Ryan Kennedy

Ryan Kennedy is the associate senior writer and draft/prospect expert at The Hockey News. He has been with the publication since 2005 and in that span, Don Cherry, Lil Jon and The Rock have all called his house. He lives in Toronto with his wife and kids where he listens to loud music and collects NCAA pennants.

Is Vladimir Tarasenko the missing piece in the Blues Stanley Cup puzzle?

Ryan Kennedy
Vladimir Tarasenko (Chris Lee/St. Louis Post-Dispatch/MCT)

The 2010 draft turned out to be pretty fruitful overall, but on the first day of the actual selections, St. Louis went in with a specific plan of action: take Jaden Schwartz with the 14th pick overall and, if possible, trade for another selection to land Vladimir Tarasenko. The first part went off without a hitch. With the 15th pick, Los Angeles tabbed big blueliner Derek Forbort, paving the way for Blues GM Doug Armstrong to swing a trade with Ottawa that saw the Sens grab defenseman David Rundblad in exchange for pick No. 16, which Armstrong used to snap up Tarasenko. Had the Russian right winger been off the board, St. Louis would have kept Rundblad, forever altering history.

Armstrong admits Tarasenko was the riskier pick, due to the fact the KHL offered a perfectly decent career path for the Russian kid whose father coached him with Sibir Novosibirsk. But Tarasenko made his way over to North America after the 2012-13 lockout and has been endearing himself to the organization since. “He’s the type of kid who has a lot of respect for the guys on his team and he really wants to play well,” said goalie Brian Elliott. “Sometimes you don’t see that in young guys, but he’s a team guy to the max.”

Adjusting to life in North America wasn’t easy, but Tarasenko was willing to put in the work. Some NHL teams have softened the cultural blow for young Russians by bringing in a veteran from their homeland (it almost always seems to be Sergei Gonchar), but the closest St. Louis has come is Dmitrij Jaskin, who was born in Omsk but was raised in (and plays internationally for) the Czech Republic. The Blues did hire retired defenseman Sergei Zubov for a year to help facilitate coaching messages during practice, but otherwise it was adapt and survive. “It was basically, throw him in the deep end and let him figure it out,” Armstrong said. “He worked hard on his own, and he wanted to be part of the team.” Read more

Auston Matthews just broke Patrick Kane’s NTDP record for points in a season

Ryan Kennedy
Auston Matthews (Photo by Minas Panagiotakis/Getty Images)

With a power play assist in the first period against Slovakia, Team USA’s Auston Matthews put himself in the history books. The elite center and top prospect for the 2016 NHL draft had himself his 103rd point of the season, breaking the National Team Development Program record of 102, set by Chicago Blackhawks star Patrick Kane in 2005-06.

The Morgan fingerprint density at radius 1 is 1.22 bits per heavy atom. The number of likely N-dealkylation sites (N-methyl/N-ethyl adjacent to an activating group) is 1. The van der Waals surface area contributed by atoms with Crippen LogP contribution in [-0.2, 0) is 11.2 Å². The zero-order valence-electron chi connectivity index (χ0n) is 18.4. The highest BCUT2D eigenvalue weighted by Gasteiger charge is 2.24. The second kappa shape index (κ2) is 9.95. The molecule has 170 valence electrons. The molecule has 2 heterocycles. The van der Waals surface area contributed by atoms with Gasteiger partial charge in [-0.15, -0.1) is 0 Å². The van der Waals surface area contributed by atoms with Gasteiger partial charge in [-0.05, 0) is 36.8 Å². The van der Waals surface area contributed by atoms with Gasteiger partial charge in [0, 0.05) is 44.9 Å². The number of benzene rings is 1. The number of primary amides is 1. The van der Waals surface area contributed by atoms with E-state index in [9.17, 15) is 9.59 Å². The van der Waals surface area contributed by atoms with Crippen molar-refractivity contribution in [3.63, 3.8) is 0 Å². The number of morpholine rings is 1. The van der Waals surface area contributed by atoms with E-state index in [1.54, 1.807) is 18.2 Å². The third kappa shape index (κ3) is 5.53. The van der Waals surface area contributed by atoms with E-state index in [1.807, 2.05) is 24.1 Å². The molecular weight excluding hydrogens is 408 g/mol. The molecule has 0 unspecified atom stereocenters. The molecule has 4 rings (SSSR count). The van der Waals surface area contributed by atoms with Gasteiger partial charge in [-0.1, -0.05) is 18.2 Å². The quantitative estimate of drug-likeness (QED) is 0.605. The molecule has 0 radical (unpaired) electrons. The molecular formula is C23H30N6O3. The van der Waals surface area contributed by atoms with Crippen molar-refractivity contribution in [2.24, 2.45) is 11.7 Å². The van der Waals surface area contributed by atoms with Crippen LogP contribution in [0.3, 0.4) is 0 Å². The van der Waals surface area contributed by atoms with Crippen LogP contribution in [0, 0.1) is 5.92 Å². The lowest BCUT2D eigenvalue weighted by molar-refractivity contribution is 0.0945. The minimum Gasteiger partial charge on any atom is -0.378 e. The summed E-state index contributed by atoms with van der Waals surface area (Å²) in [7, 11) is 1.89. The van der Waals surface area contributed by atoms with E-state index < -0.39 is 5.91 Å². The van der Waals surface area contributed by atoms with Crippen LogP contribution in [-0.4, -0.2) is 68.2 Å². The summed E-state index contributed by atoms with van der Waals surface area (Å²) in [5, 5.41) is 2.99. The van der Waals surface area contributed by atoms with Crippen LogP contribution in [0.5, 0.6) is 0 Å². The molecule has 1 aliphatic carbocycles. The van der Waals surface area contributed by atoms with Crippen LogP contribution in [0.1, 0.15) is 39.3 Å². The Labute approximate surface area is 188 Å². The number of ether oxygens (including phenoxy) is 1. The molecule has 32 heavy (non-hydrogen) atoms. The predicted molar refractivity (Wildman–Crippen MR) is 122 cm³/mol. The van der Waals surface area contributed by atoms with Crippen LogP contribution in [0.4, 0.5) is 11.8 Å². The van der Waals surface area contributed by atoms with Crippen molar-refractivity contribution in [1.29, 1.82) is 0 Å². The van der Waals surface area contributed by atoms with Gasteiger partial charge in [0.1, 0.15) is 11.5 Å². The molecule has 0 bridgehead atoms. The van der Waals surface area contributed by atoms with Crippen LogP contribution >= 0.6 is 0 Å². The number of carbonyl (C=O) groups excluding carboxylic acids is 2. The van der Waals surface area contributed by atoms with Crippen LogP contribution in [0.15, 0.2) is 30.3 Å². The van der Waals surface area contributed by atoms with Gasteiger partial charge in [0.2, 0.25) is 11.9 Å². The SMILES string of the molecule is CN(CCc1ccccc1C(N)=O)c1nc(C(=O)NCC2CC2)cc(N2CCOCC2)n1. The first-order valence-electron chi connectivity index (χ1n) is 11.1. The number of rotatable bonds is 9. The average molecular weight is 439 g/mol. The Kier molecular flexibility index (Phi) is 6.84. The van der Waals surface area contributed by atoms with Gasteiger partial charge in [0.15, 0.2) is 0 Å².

In a year where Connor McDavid and Jack Eichel have ruled the prospect world, it’s time to give Matthews his due.

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Couture and Thornton sound off; what happens next in San Jose?

Ryan Kennedy
Joe Thornton (Photo by Len Redkoles/NHLI via Getty Images)

When San Jose GM Doug Wilson referred to his Sharks as a “tomorrow team” in the summer, he certainly tempered expectations as to what the ceiling of the 2014-15 squad was. But how many people thought the Sharks would miss the playoffs altogether? Can’t say I predicted that.

And clearly some of San Jose’s best players didn’t anticipate it either, as they had strong words for the organization before heading out for the summer. Several of these ripostes have been collected by the San Jose Mercury News. First, we have two-way center Logan Couture, talking about the team’s overall culture:

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How Winnipeg’s Drew Stafford re-invented himself

Ryan Kennedy
Drew Stafford (Photo by Jonathan Kozub/NHLI via Getty Images)

Stanley Cup playoff hockey has returned to Winnipeg and if the Jets are going to upset the potent Anaheim Ducks, they’ll do it with depth, not through one line or one superstar. One of Winnipeg’s most dangerous players since the trade deadline is right winger Drew Stafford, who came over from Buffalo in the Evander Kane deal. Stafford, a 30-goal scorer with the Sabres in 2010-11, had fallen on hard times offensively in more recent days. But thanks to a couple of high-profile friends, he has rediscovered his game.

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